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Giving when Times are Hard

Catherine Durant Catherine Durant
4 min

Is now a good time to talk about giving? With increases in energy prices, food and taxes looming, we might be thinking more about tightening our belts than loosening our purse strings. The last 18 months has taken its toll, and our security has been shaken. I’m thankful to have kept my job throughout this time, but as a typical millennial, struggling to save enough to maybe one day own a home, the financial future can still look bleak.

From the very earliest days of the Church, the Bible calls us to radical generosity, even amidst periods of particular strain.

The most famous givers in the New Testament are probably the Macedonian church, praised by Paul in 2 Corinthians 8. These new Christians showed joyful generosity, despite facing ‘a very severe trial’ and ‘extreme poverty’ (8:2). We don’t know exactly how they suffered but it was likely persecution, including harassment from the Jews (Acts 17:5, 1 Thessalonians 2:14). There may also have been a higher proportion of women in the church (Acts 16:13) with less ability to support themselves.

Instead of wallowing in their circumstances, this church was so eager to give that they ‘urgently pleaded’ (8:4) with Paul to be a part of blessing their unknown Christian brothers and sisters in Judea, who were probably experiencing severe famine (Acts 11:28). Imagine a church where the members plead with the leadership to be able to give rather than the other way round..!

Last year at Stewardship we had the privilege of seeing a reflection of this early Christian generosity in the way our givers responded to the pandemic. From the committed regular givers who stood firm or increased their support, to those raising almost £5million with us in the first 100 days of lockdown to ensure the vital work of churches and frontline ministries could continue. For many people, it was a moment to look at what they could do with their resources and step up their generosity.

But what if we’re starting to feel burnt out by these ongoing demands? When we consider the Bible’s encouragement for us to give to the limits of our abilities and beyond, is it joy and enthusiasm we experience or fear and guilt? How was it that the Macedonian Christians could be so wholeheartedly sacrificial?

I think it was because they genuinely thought of themselves as rich. From a human perspective, they were underprivileged both materially and circumstantially. But Paul credits their ‘overflowing joy’ (8:2) as the main reason they had been given ‘this grace of giving’ (8:7).

First and foremost, they had a wealth of joy because they knew they belonged to Jesus (8:5). Realising their lives are not their own didn’t diminish their sense of self – it emboldened them with all the blessings that come from being a child of God: uniquely created and given purpose by him. They found freedom rather than fear in knowing that all that they were and had was ultimately his.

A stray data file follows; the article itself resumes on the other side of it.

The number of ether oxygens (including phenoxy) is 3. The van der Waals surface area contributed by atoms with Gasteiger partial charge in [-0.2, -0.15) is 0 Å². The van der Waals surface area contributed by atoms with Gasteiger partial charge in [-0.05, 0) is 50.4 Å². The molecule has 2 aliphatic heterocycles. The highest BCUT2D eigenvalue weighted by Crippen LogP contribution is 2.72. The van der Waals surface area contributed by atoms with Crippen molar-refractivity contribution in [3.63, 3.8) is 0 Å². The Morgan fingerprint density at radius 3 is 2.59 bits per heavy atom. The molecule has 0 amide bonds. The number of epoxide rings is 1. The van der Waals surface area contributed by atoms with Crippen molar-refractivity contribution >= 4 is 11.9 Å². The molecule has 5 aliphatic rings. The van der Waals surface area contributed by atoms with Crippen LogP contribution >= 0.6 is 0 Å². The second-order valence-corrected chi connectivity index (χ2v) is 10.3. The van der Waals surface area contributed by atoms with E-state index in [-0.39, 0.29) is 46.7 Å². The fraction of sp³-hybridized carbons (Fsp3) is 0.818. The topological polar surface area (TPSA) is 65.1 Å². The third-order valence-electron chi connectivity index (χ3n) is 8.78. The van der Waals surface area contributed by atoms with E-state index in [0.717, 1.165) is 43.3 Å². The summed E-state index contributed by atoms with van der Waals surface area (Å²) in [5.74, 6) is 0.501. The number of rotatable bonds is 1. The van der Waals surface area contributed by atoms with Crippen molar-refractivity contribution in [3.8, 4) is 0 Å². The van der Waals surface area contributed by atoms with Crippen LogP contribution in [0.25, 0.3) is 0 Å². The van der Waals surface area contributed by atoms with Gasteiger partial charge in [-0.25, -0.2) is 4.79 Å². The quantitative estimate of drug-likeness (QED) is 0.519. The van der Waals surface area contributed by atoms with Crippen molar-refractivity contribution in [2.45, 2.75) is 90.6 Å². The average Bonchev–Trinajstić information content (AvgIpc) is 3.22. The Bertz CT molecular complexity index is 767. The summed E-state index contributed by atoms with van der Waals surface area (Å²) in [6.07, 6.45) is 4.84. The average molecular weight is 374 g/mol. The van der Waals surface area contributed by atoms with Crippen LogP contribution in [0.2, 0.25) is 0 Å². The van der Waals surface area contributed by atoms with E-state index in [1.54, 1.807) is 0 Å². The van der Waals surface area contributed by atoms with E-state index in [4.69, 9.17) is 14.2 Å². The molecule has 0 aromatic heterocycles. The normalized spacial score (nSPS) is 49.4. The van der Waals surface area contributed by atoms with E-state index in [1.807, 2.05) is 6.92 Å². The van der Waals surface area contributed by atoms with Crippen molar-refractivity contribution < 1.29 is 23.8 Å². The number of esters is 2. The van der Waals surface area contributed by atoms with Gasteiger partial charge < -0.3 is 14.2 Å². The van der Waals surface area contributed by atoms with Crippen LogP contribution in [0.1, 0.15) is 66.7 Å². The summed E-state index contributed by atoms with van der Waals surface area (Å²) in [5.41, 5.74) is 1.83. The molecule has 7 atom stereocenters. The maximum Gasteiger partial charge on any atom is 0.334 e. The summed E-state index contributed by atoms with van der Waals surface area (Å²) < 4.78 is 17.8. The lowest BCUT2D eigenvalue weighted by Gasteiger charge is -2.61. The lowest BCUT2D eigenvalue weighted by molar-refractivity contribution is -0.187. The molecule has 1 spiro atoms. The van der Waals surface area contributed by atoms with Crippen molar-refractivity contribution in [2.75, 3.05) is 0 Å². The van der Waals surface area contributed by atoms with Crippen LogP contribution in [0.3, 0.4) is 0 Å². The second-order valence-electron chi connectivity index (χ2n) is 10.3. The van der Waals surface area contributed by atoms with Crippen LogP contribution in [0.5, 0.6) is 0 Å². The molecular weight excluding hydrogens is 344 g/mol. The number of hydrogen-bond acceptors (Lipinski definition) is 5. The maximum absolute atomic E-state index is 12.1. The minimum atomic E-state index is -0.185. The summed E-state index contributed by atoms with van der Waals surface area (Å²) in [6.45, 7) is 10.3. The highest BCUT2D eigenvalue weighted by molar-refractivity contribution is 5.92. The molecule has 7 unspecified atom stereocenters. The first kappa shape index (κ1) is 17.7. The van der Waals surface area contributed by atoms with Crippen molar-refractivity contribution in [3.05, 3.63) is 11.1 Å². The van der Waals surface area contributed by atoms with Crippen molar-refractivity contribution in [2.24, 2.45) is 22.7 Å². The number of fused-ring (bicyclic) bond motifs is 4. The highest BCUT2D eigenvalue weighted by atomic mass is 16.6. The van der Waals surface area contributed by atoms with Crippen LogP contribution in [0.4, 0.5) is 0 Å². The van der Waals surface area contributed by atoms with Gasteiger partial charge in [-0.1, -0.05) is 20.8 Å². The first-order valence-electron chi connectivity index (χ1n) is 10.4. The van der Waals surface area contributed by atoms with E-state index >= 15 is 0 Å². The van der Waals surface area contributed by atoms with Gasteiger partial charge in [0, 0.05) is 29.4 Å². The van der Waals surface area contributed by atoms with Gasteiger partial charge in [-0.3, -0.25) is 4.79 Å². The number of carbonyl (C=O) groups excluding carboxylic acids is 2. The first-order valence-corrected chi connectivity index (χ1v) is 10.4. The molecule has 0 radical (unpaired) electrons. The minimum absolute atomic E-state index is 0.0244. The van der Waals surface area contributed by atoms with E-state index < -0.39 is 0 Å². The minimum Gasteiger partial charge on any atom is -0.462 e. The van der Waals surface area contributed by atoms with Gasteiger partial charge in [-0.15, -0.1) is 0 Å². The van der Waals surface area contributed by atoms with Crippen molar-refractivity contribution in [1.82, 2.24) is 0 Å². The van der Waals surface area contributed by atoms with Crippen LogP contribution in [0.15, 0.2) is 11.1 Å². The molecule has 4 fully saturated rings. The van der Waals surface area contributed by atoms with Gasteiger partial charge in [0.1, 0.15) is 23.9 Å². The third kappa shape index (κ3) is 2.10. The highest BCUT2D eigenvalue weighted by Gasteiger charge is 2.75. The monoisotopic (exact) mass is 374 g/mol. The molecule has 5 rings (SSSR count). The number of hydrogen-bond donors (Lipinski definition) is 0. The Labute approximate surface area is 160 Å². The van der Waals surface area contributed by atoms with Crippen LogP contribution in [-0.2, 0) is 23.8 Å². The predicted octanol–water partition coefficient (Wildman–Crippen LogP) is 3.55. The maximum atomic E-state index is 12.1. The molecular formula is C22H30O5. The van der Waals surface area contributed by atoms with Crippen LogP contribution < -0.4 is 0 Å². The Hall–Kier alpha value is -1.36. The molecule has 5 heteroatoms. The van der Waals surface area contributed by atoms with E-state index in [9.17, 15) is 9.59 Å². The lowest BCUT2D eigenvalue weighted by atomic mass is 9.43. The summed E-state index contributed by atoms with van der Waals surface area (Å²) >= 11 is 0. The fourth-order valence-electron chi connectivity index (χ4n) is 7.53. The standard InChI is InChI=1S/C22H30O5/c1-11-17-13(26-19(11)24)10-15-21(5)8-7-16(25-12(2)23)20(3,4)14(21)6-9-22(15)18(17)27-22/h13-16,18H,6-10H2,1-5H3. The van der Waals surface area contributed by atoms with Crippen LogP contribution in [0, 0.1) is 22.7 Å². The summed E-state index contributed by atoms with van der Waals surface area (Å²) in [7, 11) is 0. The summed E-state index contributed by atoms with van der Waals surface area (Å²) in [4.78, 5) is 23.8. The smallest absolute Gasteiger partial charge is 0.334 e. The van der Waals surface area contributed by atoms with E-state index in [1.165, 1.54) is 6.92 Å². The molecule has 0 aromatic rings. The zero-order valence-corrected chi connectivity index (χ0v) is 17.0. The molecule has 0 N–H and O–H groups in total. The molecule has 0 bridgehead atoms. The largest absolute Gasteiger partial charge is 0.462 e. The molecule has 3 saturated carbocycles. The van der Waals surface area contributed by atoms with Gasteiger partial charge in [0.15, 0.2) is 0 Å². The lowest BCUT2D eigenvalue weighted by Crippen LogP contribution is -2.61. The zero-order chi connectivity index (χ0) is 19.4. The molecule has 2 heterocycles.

Their abundance mentality was characterised by gratitude for what Jesus had gone through on their behalf: leaving the majesty of heaven to become human, living in poverty and sentenced to the worst kind of death. But in the glory of resurrection, he was their best example of a full life.

They were also enriched by their deep sense of family in belonging to the body of Christ. Their concern for the suffering of one part affected them all and their giving flew in the face of divisions between nationalities, race, language or class.

Giving was valued as a privilege, not depleting what they had. They trusted God’s will beyond their day-to-day struggles and instead of guarding their resources, their suffering softened their hearts to be more acutely aware of the plight of others.

A call to give in hard times is a good gauge of the state of our hearts. Can I truly say that it feels like a privilege to give away my money? This is even tougher when we’re financially struggling. I’m grateful to have any savings at all, but sometimes I try to challenge my attitude by asking the question: if God asked me to give it all away, would I be willing?

If in honesty we recognise that we don’t readily have that grace of giving, we can ask God for it. The riches that the Macedonians had are true right now for all of us who know and love Jesus too. We need to go back to our first love, because it’s when we reach the limits of ourselves and rely on him that amazing things can happen.

This article was first published in idea Magazine.

Comments

Please can you pass on my thanks to Catherine Durant for her most helpful article. I really appreciated it.

I used some of her ideas in my blog this morning - (that can be found on malcolmsmusings.org)

Thanks too to Stewardship for the work you do....

Malcolm Short

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Written by

Catherine Durant

Catherine writes and edits for Stewardship, having joined the team in 2014. Previously, she worked in marketing for a theatre, spent time in mission focused on anti-trafficking in Asia and studied History of Art and English Literature at university. She now uses this love for words and images in her role at Stewardship.

Her interests are in anything arty – whether it’s visiting galleries, taking photos, going to concerts, or challenging herself to pick up a pencil and draw. She loves nothing more than an in-depth conversation with a friend, especially if there’s a cheese board involved.

She is passionate about the transformative power of the Bible and enjoys helping people dig into God’s Word. Catherine also cares deeply about issues of inequality and justice, particularly around the treatment of women.